Test your knowledge with a quiz
- John Sloan broke with the established traditions of fine art, taking the city streets of New York as his subject. Along with Robert Henri and other members of the Ashcan School, Sloan captured the grittiness and energy of urban life in the early twentieth century.
- This working class neighborhood is occupied by many different types of people, whom Sloan describes through their clothing and their gestures. His broad brushstrokes create a sense of excitement and instability. At the same time, Sloan preserves certain details (including the provocative title of the movie, Romance of the Harem), but refrains from any moral judgment.
- Sloan was instrumental in the introduction of European modern art in America. He was part of the independent group known as The Eight, which revolted against the conservative National Academy of Design in 1908, and he also helped organize the Armory Show of 1913, which introduced American and European modernism to the general public.
- Sloan’s interest in the lives of working class people was influenced by his Socialist politics. He supported Socialist causes and volunteered as the art editor for the political magazine, The Masses.
This painting at the Toledo Museum of Art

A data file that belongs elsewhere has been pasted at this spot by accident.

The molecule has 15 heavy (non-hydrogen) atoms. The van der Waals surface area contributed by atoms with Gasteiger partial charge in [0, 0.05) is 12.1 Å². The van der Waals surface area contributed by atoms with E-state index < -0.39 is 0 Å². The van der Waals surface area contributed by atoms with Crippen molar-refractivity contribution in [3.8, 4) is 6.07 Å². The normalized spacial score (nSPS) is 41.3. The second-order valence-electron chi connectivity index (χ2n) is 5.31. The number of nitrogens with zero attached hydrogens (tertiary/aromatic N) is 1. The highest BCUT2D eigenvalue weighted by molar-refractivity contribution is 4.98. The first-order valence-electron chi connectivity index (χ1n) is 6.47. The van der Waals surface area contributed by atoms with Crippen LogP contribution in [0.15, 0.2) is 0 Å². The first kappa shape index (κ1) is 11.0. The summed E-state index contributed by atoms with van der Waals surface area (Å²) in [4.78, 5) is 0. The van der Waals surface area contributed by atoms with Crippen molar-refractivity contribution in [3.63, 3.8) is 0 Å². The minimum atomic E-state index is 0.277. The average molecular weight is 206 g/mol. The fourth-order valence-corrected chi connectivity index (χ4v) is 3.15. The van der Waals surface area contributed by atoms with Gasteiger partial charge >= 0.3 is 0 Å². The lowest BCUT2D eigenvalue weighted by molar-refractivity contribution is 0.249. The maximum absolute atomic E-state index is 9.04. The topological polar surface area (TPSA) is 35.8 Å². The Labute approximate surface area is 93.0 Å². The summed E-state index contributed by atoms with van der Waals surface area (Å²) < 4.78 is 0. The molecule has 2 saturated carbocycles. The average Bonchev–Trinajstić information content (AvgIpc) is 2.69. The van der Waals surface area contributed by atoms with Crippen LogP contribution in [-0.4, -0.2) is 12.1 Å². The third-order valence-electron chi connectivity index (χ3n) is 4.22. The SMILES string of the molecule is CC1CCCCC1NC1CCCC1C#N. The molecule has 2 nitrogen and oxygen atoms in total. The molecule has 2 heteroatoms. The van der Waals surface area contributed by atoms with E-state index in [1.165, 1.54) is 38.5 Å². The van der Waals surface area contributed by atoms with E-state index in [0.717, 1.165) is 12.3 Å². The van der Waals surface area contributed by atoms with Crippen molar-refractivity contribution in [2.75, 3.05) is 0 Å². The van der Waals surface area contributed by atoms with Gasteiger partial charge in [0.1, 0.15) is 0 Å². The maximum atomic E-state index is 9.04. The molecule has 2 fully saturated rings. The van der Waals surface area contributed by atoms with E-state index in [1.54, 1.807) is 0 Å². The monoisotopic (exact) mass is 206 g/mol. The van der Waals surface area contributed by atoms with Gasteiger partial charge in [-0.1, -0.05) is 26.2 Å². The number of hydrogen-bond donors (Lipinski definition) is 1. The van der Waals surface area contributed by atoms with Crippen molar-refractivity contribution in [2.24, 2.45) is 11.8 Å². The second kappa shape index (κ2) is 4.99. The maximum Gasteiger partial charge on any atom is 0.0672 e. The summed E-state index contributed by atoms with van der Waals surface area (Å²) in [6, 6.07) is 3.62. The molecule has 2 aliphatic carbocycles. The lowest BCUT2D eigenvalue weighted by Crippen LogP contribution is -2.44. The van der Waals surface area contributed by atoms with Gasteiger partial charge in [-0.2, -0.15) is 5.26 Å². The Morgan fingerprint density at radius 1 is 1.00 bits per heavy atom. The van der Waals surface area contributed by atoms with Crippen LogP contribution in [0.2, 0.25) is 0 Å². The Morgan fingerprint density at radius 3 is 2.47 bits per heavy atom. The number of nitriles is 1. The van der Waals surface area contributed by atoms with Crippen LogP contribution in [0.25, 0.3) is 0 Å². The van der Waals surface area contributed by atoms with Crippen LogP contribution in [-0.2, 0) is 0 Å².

Read about the Ashcan school of art
Read more about John Sloan and explore his archives and diaries
Learn about the 1913 Armory Show through this online exhibition of primary sources
See original issues of radical periodical The Masses, published from 1911 – 1917
Learn more about popular entertainment in the early 20th century
More to think about
Realist painters captured elements of everyday life, including the leisure activities and entertainment of the working classes. Compare John Sloan’s Movies with Reginald Marsh’s depiction of Coney Island, Wooden Horses. How would you describe the overall atmosphere and mood of each painting? What choices in terms of color, composition, and brushstroke contribute to that feeling? What details did each artist include to communicate ideas about class, society, and popular culture of the period?
Smarthistory images for teaching and learning: